On Sept. 19, 2015, according to the Washington Post, mediators in West Africa hinted they are close to a breakthrough in the political crisis of Burkina Faso that has troubled the region for almost a year now. This new development comes after a military coup brought the general power to their knees just one month before elections. However, Thomas Boni Yayi president of Benin did not give specific details on the possible deal, instead making the comment that a “good decision” will be revealed on Sunday. The announcement is a welcome change in contrast to the events leading up this statement in hopes that Burkina Faso may be close to a post-coup breakthrough.
Early reports indicated that demonstrators opposing the coup spent time on Saturday burning tires and setting up roadblocks leading into the capital, the angered protesters also shouted denouncing slogans at Gilbert Diendre, the general who was named the new leader on Thursday, after the security regime stormed a meeting held by the government and arrested the acting president as well as the prime minister. At last count, over 100 people have been injured and at least 10 have died during the suppression of the anti-coup demonstrators in the last several days.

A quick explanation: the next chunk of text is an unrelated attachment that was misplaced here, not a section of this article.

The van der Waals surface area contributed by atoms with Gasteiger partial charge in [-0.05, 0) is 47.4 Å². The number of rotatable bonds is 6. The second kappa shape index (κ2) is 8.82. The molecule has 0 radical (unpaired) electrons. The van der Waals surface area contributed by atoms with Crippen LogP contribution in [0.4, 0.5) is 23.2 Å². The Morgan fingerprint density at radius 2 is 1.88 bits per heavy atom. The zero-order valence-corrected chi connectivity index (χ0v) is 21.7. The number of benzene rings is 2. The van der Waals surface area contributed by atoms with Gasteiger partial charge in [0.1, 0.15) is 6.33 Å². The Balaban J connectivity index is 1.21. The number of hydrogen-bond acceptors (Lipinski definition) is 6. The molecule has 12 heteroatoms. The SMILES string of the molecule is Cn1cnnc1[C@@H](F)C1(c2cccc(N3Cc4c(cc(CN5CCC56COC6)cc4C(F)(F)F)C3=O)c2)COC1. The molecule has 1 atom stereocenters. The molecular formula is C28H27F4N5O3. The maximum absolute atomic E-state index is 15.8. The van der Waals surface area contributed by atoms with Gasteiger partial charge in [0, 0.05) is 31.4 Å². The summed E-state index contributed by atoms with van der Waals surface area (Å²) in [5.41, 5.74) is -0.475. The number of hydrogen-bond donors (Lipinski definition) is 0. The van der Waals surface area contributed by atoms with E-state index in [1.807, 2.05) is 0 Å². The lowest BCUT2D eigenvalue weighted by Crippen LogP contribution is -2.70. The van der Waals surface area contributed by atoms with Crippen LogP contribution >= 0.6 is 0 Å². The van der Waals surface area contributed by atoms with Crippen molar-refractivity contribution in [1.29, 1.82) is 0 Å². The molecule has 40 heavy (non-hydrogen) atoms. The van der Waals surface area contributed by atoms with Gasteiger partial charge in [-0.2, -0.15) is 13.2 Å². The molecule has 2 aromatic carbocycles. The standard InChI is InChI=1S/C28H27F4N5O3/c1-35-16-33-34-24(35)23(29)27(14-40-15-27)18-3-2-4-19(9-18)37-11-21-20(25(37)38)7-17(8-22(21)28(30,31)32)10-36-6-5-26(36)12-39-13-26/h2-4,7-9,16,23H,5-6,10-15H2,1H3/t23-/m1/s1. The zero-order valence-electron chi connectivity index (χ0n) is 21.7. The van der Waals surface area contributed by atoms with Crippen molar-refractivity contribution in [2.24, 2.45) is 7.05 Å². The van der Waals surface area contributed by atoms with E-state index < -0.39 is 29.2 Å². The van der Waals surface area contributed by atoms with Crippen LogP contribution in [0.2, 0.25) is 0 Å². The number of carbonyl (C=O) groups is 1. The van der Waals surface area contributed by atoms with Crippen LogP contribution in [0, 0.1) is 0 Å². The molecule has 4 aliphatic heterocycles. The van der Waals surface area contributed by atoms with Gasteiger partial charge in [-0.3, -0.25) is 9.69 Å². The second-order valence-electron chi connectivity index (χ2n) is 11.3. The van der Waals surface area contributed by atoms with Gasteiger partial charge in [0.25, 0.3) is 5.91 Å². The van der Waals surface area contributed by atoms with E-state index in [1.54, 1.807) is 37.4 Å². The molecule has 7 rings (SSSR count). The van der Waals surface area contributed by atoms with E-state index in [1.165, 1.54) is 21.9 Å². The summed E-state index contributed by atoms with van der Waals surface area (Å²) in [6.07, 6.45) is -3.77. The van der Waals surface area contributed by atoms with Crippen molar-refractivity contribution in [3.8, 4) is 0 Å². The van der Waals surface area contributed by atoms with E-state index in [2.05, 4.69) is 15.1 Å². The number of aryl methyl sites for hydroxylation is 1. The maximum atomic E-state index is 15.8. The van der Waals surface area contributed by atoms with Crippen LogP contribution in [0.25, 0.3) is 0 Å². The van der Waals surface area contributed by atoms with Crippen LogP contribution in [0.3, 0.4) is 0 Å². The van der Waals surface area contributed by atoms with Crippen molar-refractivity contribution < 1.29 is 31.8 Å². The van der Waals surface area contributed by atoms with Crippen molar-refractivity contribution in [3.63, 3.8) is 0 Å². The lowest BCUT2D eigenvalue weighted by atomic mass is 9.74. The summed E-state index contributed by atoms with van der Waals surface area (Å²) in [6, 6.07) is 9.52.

Less than a month before the election, the coup disrupted what began as a year-long transition after the fall of President Blaise Compaore, a longtime president during an upheaval in October 2014. The election was originally set for Oct. 11, 2015. However, a new date is expected to be announced soon.
Burkina Faso may be close to a post-coup breakthrough as indicated by the optimism displayed by Senegal President Macky Sall and Boni Yayi, who have led the talks, which contrasts the comments regarding the crisis just a day earlier.
By Jireh Gibson
Edited By Leigh Haugh
Washington Post–Burkina Faso: Mediators Hint at Post-Coup Breakthrough
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